Any feedback on this would be greatly appreciated!

  54. Good article, though a little light on actual layout side of things.

    One thing I have been thinking about it is, wouldn’t using a combination of ems (for say margins and padding) and pixels (for the borders) make implementing the box model hack for IE5 a real pain?

    If you used all ems or all pixels for a box it would easy to work out fake width and height values you need to feed IE5 but not if you used a mixture or do I have this all wrong?

  55. When in doubt, take a look at the source. The anchor tag has a background image of a dotted underline. The a:hover has switches that to an animated version. Quite a nice effect if a little extraneous.

  56. I’ve seen solutions to this problem using IEs proprietary ‘expression’ extension to CSS. IE uses width: expression() and the rest of the world uses max-width. I think that’s a reasonable use of IEs expressions.

  57. A very good article. After I use the font size approach, the font appears in the same size in both IE 5.0 and Netscape most of time (I have tested so far). A problem on the Netscape 7.1 is that the percentage seems to be ignored sometimes. Font on one page is small, it may be bigger on the next page. How to work around this problem?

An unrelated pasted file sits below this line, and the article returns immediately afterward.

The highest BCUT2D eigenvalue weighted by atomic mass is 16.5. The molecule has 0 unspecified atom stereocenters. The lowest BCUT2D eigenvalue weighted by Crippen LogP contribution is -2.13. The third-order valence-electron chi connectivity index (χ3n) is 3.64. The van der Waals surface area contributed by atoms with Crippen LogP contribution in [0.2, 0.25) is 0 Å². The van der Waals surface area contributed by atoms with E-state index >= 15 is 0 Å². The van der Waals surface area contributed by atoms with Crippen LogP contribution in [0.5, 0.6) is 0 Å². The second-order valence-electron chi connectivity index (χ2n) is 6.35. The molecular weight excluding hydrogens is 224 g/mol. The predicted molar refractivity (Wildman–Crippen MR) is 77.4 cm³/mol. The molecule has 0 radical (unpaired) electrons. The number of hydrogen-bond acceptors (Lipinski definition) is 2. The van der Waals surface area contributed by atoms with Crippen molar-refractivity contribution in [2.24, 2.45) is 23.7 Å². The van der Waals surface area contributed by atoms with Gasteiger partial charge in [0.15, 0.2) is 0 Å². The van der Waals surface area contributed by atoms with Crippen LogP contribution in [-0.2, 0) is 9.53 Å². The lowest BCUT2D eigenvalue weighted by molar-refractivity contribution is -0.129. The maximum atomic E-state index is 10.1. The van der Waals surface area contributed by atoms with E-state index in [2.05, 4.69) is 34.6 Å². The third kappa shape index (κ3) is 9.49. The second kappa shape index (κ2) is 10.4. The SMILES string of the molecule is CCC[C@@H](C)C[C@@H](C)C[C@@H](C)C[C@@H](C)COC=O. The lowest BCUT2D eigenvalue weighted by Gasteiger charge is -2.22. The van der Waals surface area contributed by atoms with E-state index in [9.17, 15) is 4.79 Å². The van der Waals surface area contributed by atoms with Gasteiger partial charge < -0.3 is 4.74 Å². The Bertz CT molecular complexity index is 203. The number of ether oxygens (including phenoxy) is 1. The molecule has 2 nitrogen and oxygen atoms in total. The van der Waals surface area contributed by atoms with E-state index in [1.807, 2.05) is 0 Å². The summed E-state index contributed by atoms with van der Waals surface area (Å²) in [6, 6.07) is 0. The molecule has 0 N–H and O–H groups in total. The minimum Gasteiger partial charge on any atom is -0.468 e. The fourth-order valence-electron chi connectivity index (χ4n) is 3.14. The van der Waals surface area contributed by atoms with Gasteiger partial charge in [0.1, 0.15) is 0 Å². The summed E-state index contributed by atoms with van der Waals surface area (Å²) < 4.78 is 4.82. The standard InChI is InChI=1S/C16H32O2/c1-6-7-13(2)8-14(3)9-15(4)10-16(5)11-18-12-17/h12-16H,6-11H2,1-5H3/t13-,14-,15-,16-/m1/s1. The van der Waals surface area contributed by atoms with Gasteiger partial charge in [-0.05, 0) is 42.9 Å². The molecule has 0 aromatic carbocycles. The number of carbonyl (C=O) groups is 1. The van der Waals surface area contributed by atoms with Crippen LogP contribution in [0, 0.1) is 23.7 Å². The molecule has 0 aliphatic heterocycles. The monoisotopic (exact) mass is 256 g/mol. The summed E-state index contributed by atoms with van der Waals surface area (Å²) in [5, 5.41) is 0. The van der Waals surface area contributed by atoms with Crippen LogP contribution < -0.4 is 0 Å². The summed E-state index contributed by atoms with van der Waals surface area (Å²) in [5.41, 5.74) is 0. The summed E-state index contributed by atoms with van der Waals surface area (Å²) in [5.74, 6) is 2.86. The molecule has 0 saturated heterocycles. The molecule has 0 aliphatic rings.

Here is my CSS code segment:

    body {

    font-family: Helvetica, Arial, san-serif;
    font-size: 80%; /* IE 6.0 */
    }
    html>body {font-size: 80%;} /* Mozilla, Opera */

    h3 {
    font-size:1.2em;
    text-align:center;}

    .TitleText {
    font-size:1em;
    font-weight: bold;}

  58. I’ve used this technique before actually reading this article.

    this is another example of how it may be used:

    ps: I know the “buttons” should have been list items, but didn’t have time – had to hand this stuff in minutes 😛

  59. I’m not a designer, just an amateur who got tired of comments like “It looks fair to horrible on my big monitor…” So I got around to making a liquid layout using percentages for dimensions and absolute positioning (in progress)
    http://www-personal.usyd.edu.au/~ctillam/japanland/3puzzles/3puzzles.html
    Then I found this article, and am now experimenting with ems as a layout and text dimension: great. So nice to see the container expand with the text. Just one thing…